From CAS, 071510
This past weekend, the Sanctuary was New York’s most exclusive dining venue. White tablecloths were spread on large circular tables. A musical duo wove jazz through the tent’s supporting poles as wine glasses and cutlery were arranged. I setup a field kitchen in the next tent, and invited a solid volunteer corps to help.
As you probably know by now, I love to cook for people. One hundred diners equals one hundred times the love. So when I rang the dinner bells at 6:30, it was a sweet moment.
There was something even sweeter, however, about this meal. In two of the four courses, we were serving food that was grown right here in our own gardens. I don’t think I have to tell you how deeply satisfying that was.
The mixed lettuces that comprised the salad came from the first bed we planted this spring. I was amazed at the harvest, and how it was sufficient for so many people. The kale on the main plate also came from our beds. Mint in the water, likewise.
When I consider the cycle of small agriculture, I experience a warm and grounding feeling. It’s like this: Plant seeds in the soil you’ve nurtured. Harvest the leaves, pods, or fruit. Keep a bucket in the kitchen, wherein you place the trimmed ends or peeling. Take those trimmings out to the garden and start a compost pile. Mix that compost in to the soil. Plant seeds in the soil you’ve just nurtured.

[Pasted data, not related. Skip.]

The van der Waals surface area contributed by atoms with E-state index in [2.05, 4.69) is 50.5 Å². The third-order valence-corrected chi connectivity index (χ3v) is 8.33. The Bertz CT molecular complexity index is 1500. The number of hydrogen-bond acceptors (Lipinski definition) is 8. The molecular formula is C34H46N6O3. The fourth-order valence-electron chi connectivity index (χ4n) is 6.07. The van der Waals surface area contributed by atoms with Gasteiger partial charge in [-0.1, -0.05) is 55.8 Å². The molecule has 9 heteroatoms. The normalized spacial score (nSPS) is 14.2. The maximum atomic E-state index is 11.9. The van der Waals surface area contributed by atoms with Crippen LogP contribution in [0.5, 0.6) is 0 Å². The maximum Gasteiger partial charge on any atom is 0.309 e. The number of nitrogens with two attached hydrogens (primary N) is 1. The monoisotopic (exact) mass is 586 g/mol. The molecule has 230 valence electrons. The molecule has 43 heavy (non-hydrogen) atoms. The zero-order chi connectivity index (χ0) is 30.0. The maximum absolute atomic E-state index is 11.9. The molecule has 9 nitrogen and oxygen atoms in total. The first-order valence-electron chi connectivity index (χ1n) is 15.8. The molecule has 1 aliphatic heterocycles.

At the dinner, of course there were a few plates with a dab of kale or a few sprouts left on them when they came back to the kitchen. No problem. I simply scraped those few scraps back into my compost bucket. Suddenly, every diner was participating in nourishing my soil. I can use that soil to nourish the diners at the next event.
I love this cycle. It’s an efficient, economical, ecological, sustainable, somewhat Taoist portrait of energy reversion. Nothing is wasted. The energy simply goes through multiple transformations, doing its magic at every stop. If you look at the cycle I described above, you’ll notice there’s really no beginning. You can join the movement at any point.
This peaceful sustainability is one of the most gratifying side benefits of a plant-based diet. There are no ugly waste products to hide or to disguise as clothing or furniture.
It can easily be reduced to a mantra: With every meal, return something to the soil. There is no need for loss. Where there is no loss, there is only life.